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Bridal Club Magazine


The Bride's Guide to Beauty Treatments

Every bride wants to look (and feel) like the most beautiful version of her self on her wedding day, myself included. In order to help make that happen, I knew I had to grow my locks out, consume nutrient-rich foods for glowing skin, and schedule hair and makeup trials well in advance. But beyond those simple beauty commandments, it can be confusing to navigate all of the prettifying options that exist for brides: Do I need to get monthly facials? If I whiten my teeth, just how white could I expect them to become? How should I prep my hair for an updo come September?

The mental image of a couple hundred different gazes locked onto my every move motivated me to get a move-on and establish a beauty countdown plan. So, despite an already humongous to-do list, I made appointments with a few pros, including a dermatologist, "just in case of an emergency." It turned out to be the best thing I could have done.

I was diagnosed with rosacea - which explained why my skin became red and blotchy after hot showers and exercising - and saw a vast improvement after using a prescribed cream for just two months. In addition, I decided to spring for at-home teeth bleaching trays and couldn't believe how easy they were to use. I felt like a movie star at my bridal shower. With a little guidance, I feel more camera-ready with just about four months to go!

Thinking of splurging on a beauty treatment for your hair, teeth, or skin, too? Read this first so that you know what to expect.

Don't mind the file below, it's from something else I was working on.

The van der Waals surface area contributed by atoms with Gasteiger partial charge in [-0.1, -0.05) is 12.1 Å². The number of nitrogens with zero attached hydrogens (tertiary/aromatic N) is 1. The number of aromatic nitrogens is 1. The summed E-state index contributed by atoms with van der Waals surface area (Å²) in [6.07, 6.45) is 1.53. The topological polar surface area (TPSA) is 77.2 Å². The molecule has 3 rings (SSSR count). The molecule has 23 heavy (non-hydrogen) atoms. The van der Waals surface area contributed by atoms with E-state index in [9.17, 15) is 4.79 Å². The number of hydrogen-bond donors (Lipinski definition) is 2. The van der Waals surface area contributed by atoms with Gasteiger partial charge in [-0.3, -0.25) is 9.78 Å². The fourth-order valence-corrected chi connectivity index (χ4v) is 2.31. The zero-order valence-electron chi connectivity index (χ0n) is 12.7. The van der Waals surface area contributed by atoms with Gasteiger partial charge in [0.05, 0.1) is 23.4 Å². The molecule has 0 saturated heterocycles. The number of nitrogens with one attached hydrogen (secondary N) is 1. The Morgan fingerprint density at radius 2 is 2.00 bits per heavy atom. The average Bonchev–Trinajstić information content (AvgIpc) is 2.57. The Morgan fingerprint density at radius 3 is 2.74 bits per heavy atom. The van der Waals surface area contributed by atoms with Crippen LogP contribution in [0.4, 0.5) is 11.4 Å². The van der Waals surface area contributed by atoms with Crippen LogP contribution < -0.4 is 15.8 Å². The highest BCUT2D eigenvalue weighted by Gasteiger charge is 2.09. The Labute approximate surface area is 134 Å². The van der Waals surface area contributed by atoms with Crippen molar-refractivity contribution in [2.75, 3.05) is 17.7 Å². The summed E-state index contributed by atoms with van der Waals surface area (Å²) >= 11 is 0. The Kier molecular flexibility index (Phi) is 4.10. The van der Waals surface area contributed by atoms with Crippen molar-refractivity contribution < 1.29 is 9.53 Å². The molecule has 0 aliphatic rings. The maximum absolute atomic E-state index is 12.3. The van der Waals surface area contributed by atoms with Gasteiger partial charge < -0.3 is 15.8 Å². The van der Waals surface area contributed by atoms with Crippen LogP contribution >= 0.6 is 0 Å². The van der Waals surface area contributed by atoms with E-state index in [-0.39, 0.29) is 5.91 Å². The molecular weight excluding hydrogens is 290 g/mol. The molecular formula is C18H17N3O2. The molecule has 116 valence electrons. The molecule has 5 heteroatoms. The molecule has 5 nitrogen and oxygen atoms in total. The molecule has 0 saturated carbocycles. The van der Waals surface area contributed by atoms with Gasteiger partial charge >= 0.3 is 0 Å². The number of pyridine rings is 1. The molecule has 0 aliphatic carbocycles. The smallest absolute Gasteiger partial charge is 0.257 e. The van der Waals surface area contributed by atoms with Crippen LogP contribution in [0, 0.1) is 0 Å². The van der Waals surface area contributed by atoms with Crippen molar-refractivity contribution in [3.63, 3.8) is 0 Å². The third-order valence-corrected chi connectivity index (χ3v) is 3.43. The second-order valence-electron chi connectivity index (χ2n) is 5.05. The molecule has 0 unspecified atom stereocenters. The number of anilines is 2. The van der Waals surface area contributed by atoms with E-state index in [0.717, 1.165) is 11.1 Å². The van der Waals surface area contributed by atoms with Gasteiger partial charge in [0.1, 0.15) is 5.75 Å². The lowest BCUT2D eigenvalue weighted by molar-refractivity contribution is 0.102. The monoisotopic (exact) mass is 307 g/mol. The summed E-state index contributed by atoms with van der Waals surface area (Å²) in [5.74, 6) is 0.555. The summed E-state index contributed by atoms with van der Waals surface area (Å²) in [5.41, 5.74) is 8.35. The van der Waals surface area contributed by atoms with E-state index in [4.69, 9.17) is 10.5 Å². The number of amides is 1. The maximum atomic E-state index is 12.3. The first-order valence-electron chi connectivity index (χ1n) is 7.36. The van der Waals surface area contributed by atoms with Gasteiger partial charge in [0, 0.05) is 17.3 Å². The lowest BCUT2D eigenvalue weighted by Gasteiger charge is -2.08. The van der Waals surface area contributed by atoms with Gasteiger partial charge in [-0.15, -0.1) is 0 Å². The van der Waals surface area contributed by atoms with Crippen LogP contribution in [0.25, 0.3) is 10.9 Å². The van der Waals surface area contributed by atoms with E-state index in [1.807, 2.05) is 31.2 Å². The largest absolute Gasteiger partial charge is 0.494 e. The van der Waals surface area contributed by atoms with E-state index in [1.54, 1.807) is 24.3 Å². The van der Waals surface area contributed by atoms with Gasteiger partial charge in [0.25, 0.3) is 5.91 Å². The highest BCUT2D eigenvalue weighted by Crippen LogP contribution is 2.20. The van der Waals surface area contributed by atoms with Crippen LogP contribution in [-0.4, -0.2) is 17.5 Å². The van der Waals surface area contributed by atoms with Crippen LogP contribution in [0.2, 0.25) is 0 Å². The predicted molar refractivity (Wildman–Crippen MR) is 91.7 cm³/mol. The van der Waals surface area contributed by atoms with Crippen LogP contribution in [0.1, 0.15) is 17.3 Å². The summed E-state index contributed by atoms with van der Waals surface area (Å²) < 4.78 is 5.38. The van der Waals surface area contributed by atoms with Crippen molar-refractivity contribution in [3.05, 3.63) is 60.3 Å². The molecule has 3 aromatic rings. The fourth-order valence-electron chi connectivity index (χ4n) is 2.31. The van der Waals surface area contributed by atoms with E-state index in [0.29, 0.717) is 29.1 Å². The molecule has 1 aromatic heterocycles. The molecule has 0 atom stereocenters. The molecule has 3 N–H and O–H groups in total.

There's an array of extension options -  glue, tape, sew-in, braidless, clip-on, natural vs. synthetic - so talk to your hairstylist to determine the best one for your budget and hair type. Reboh uses natural virgin hair extensions at his salon. 

How they work: It takes about one to one-and-a-half hours to get the hair extensions placed in, depending on the length and volume. Reboh says that the process shouldn't hurt at all, and they won't damage the hair follicles.

When to do it: Two weeks before the wedding. The extensions are applied as close to the root as possible, so after 14 days, the scalp has loosened up. Little maintenance is required of them; if the tape grows downward due to rapid hair growth, they can be reapplied closer to the scalp. 

What to expect: Hair extensions last about four months, depending on how slow or fast your hair grows, and they can be washed and styled daily. After you've gotten them, Reboh recommends that you use sulfate-free products and avoid heavy oils, pomades, or products with alcohol. 

Average cost: A half-head or strategically placed extensions (more length in the front, middle, and/or back of the head) start at $400; a full head can cost up to $1,500. "This is an investment, as you can custom dye the extensions and not ruin your hair's natural health," said Reboh.

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